The terracotta head of the Ludovisi Juno offered here is a late 18th or early 19th century reproduction of the little-known, but highly evocative, antique marble housed in the Casino, or Palazzetto, in the Villa Ludovisi, Rome.
The prototype is eloquently described in a letter by Mrs. S. Hawthorne to her sister Elisabeth Peabody written while on a Grand Tour of Italy:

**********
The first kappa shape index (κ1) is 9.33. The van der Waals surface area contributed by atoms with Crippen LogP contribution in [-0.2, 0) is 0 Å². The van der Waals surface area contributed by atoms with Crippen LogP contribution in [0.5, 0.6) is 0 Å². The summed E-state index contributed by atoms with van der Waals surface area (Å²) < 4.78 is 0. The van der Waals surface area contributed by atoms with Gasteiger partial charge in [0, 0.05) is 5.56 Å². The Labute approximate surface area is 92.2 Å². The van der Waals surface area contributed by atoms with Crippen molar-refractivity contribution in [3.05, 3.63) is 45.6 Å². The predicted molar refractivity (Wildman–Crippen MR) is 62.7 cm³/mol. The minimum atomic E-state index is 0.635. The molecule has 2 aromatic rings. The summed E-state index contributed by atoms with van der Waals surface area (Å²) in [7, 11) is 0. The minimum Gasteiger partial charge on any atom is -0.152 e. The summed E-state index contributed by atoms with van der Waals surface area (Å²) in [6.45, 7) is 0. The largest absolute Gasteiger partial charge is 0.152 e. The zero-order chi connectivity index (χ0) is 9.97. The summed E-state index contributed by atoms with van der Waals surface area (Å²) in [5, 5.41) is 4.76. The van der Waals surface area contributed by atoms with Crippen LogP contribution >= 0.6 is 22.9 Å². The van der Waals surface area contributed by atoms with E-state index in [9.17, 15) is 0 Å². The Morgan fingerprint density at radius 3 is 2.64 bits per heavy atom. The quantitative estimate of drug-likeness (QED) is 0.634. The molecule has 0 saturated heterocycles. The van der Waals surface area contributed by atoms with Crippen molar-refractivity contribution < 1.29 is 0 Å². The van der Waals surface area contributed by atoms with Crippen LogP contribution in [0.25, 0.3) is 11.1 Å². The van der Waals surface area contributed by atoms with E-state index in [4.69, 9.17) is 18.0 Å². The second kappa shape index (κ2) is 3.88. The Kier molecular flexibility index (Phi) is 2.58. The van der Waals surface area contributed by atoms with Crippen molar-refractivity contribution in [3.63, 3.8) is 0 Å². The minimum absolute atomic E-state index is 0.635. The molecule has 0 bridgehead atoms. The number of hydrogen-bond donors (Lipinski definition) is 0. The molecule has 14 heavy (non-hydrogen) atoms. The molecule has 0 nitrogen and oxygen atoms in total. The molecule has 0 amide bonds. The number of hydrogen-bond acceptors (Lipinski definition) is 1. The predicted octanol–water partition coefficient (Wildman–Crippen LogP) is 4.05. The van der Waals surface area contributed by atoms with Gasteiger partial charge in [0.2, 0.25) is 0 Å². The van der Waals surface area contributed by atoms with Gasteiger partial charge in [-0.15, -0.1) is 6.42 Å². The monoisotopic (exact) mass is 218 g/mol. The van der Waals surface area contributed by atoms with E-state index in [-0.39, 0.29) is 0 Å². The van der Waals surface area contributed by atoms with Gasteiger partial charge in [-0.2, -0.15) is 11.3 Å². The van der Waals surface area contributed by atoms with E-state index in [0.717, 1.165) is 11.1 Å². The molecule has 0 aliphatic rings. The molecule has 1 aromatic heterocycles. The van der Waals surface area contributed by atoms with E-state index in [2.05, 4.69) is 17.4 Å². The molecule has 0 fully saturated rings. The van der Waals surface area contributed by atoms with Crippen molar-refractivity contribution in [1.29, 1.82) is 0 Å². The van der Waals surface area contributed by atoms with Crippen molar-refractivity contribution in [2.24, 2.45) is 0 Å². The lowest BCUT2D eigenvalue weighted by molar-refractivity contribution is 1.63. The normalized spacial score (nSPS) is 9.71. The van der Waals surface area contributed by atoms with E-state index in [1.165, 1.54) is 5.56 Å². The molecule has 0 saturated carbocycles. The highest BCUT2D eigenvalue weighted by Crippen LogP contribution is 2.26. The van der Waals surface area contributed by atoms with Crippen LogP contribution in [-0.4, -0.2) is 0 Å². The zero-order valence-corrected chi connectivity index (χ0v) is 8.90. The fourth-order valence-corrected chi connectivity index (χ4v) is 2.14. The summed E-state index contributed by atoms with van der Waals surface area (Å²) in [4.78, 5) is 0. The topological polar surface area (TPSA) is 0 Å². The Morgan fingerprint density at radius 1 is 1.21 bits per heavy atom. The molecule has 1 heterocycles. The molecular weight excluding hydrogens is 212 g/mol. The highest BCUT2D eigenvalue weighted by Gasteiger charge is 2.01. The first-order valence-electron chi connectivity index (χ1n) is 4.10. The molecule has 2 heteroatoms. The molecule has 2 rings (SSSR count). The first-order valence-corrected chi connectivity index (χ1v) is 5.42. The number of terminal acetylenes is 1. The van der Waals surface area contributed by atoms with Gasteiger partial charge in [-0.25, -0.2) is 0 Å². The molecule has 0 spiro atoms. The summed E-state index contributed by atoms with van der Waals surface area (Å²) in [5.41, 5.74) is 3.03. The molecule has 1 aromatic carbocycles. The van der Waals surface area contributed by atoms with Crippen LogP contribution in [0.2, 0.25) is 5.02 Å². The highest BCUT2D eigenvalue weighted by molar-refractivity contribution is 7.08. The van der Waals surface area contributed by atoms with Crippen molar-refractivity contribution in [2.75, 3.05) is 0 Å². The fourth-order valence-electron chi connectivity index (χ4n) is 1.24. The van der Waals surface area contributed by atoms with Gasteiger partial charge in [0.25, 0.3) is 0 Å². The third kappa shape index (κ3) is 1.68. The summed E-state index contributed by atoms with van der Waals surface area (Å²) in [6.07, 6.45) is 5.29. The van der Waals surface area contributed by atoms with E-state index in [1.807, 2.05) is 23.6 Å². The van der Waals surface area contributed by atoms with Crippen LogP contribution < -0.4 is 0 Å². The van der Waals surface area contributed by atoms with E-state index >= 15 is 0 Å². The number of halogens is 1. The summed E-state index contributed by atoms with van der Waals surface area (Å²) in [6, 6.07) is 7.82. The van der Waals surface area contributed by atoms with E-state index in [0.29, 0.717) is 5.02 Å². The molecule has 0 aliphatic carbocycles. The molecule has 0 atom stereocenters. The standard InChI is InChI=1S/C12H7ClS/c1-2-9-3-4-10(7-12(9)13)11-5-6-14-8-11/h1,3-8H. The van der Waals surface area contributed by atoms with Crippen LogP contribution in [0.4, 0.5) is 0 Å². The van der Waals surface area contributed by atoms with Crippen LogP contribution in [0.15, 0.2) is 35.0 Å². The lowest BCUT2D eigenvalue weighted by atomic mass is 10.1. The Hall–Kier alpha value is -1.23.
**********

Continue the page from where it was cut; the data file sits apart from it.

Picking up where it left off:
'In the inner room of the Casino is the far-famed Ludovisi Juno. The simplicity of this Juno--the absence of all attempt at effect, may strike one with surprise at its fame for the first moment, and lead one to prefer the other. Yet I was impressed immediately with the pure grandeur and majesty of this. It beams with a broad, steady, calm effulgence. Light tranquilly forms itself into this Queen of Olympus. The lines and curves are all as soft and round as a baby's, yet grand with intellect, and serene command. It seems to rise as one looks at it--to rise and unfold and bloom--a vast Lily of the White Bay, combining all the seven other rays--a thousand times Queen and Goddess. No effect is drawn from nobly arranged drapery; for it is the head only. The hair is folded away from the clear brow, and surmounted with a diadem, and from this a long curling tress hangs behind each ear. This Juno could never be angry. Eternal repose has crystallized into marble, yet it is also a controlling energy' (loc. cit.).